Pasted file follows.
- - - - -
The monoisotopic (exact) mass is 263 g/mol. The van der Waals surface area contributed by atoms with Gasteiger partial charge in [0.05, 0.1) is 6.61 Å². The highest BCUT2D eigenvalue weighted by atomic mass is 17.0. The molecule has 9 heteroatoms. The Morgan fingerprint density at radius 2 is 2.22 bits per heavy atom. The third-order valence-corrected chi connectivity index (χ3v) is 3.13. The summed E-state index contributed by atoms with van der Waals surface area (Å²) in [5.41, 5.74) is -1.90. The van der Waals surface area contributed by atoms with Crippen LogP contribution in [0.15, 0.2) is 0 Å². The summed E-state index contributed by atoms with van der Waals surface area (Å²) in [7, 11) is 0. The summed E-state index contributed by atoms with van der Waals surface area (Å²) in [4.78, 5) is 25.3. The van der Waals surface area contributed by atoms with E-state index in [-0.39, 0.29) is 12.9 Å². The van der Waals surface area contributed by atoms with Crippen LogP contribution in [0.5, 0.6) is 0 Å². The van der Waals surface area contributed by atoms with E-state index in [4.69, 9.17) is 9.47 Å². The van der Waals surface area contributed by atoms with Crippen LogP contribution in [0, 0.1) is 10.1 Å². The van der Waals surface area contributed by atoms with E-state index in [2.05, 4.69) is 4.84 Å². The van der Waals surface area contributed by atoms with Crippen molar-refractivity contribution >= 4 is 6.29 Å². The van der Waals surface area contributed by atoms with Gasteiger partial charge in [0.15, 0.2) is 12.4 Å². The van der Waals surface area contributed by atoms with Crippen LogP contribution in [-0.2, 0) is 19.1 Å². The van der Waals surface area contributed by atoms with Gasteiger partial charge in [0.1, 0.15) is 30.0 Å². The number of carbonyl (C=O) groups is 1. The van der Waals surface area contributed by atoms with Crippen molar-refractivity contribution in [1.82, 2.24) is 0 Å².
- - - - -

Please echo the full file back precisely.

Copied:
The monoisotopic (exact) mass is 263 g/mol. The van der Waals surface area contributed by atoms with Gasteiger partial charge in [0.05, 0.1) is 6.61 Å². The highest BCUT2D eigenvalue weighted by atomic mass is 17.0. The molecule has 9 heteroatoms. The Morgan fingerprint density at radius 2 is 2.22 bits per heavy atom. The third-order valence-corrected chi connectivity index (χ3v) is 3.13. The summed E-state index contributed by atoms with van der Waals surface area (Å²) in [5.41, 5.74) is -1.90. The van der Waals surface area contributed by atoms with Crippen LogP contribution in [0.15, 0.2) is 0 Å². The summed E-state index contributed by atoms with van der Waals surface area (Å²) in [7, 11) is 0. The summed E-state index contributed by atoms with van der Waals surface area (Å²) in [4.78, 5) is 25.3. The van der Waals surface area contributed by atoms with E-state index in [-0.39, 0.29) is 12.9 Å². The van der Waals surface area contributed by atoms with Crippen LogP contribution in [0.5, 0.6) is 0 Å². The van der Waals surface area contributed by atoms with E-state index in [4.69, 9.17) is 9.47 Å². The van der Waals surface area contributed by atoms with Crippen LogP contribution in [0, 0.1) is 10.1 Å². The van der Waals surface area contributed by atoms with E-state index in [2.05, 4.69) is 4.84 Å². The van der Waals surface area contributed by atoms with Crippen molar-refractivity contribution >= 4 is 6.29 Å². The van der Waals surface area contributed by atoms with Gasteiger partial charge in [0.15, 0.2) is 12.4 Å². The van der Waals surface area contributed by atoms with Crippen LogP contribution in [-0.2, 0) is 19.1 Å². The van der Waals surface area contributed by atoms with Gasteiger partial charge in [0.1, 0.15) is 30.0 Å². The number of carbonyl (C=O) groups is 1. The van der Waals surface area contributed by atoms with Crippen molar-refractivity contribution in [1.82, 2.24) is 0 Å².